Step #1 - Establish the existence of a scheduled performance evaluation or appraisal in your restaurant. Indicate in your employee manual that you conduct performance evaluations quarterly, bi-annually, annually, or when someone is up for promotion. Mention how you conduct reviews in your restaurant like one-on-one or in the presence of their superior or team leader if they report to one. If a scheduled performance review is coming up, remind them during weekly meetings or release company memos. The more employees know about an upcoming evaluation and how it is being done, the less it is that they will be anxious and scared of it.
Step #2 - Prepare your employee by giving him or her first-hand access to what the criteria for evaluation are. Now that your employee is aware that he or she is up for evaluation, it is now time to introduce him or her to the various aspects that he or she will be graded on. Give a blank copy of the evaluation sheet to your employee and provide a section there where he or she can grade his or her own performance. Or you can just simply ask your employee to list down his or her accomplishments within the period along with the things that he or she wants to improve. This whole exercise will give them the opportunity to refresh their minds about their past performance and to provide a window for self-realisation. If they will be honest about their shortcomings and are able to admit that they may have performed poorly based on the standards that you have set, then the easier it is for them to accept your – the boss' judgment.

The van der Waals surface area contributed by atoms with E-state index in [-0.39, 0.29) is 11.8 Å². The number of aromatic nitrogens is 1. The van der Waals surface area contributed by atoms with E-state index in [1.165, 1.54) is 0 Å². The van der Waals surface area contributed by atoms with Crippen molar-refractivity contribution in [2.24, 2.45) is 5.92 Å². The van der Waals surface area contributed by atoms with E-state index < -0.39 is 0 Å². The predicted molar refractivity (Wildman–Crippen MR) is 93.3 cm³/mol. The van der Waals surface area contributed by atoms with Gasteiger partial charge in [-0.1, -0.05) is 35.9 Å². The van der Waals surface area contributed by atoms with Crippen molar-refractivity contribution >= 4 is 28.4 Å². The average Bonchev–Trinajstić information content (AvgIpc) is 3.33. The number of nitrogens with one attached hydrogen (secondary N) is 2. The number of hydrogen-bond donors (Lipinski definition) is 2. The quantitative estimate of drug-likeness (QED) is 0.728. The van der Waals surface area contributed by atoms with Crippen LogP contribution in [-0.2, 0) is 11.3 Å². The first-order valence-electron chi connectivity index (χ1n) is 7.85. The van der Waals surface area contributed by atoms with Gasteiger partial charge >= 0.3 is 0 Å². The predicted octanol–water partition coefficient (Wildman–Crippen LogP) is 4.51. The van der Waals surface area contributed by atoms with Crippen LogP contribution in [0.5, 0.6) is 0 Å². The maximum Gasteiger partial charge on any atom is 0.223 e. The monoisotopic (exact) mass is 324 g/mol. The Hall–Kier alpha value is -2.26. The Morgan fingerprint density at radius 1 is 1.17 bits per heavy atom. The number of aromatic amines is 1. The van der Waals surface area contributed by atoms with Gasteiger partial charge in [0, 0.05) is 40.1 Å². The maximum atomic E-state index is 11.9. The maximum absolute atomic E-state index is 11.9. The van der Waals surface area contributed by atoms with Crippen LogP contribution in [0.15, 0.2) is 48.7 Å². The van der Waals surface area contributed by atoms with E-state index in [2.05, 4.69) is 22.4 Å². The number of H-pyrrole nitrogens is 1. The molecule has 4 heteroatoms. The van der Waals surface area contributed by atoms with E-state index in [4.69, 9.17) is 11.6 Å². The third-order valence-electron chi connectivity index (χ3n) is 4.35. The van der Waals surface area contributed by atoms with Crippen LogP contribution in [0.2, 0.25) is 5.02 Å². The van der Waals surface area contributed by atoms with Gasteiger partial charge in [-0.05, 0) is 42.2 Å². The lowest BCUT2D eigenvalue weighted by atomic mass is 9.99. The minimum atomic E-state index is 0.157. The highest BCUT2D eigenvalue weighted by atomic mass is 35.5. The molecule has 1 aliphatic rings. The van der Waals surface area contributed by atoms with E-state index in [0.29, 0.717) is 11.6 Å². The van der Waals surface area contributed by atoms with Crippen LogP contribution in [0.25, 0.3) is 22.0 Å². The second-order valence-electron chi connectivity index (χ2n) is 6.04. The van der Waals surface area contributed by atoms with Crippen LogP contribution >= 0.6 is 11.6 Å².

Step #3 - Prioritise accomplishments then move on to the areas that need improvement. Performance evaluations also highlight the key accomplishments that an employee was able to achieve and it sets the tone for a healthy conversation. This is a window for you to motivate your employee because you are showing that you are not only focused on their mistakes but on his or her contributions as well. Don’t overdo the niceties; make it just right to deliver your appreciation. Then the hard part –discussing your take on the areas of one’s performance where an employee did poorly or inadequately. Don’t sugar-coat your observations but keep calm as well. This is not an opportunity for you to scold your employee but to objectively discuss how you can mend bad performance. If you see that he or she have rated himself or herself differently, ask about that as well. Is the bad performance due to a difference in perspective or misunderstanding of a policy or rule? Get to the root cause of the problem and offer solutions. Ask what your employee’s difficulties are and please allot enough time to listen. You can also put the employee under training or coaching. Remember to be honest because cloaking the performance review will not help your employee but will instead set them or your restaurant towards failure.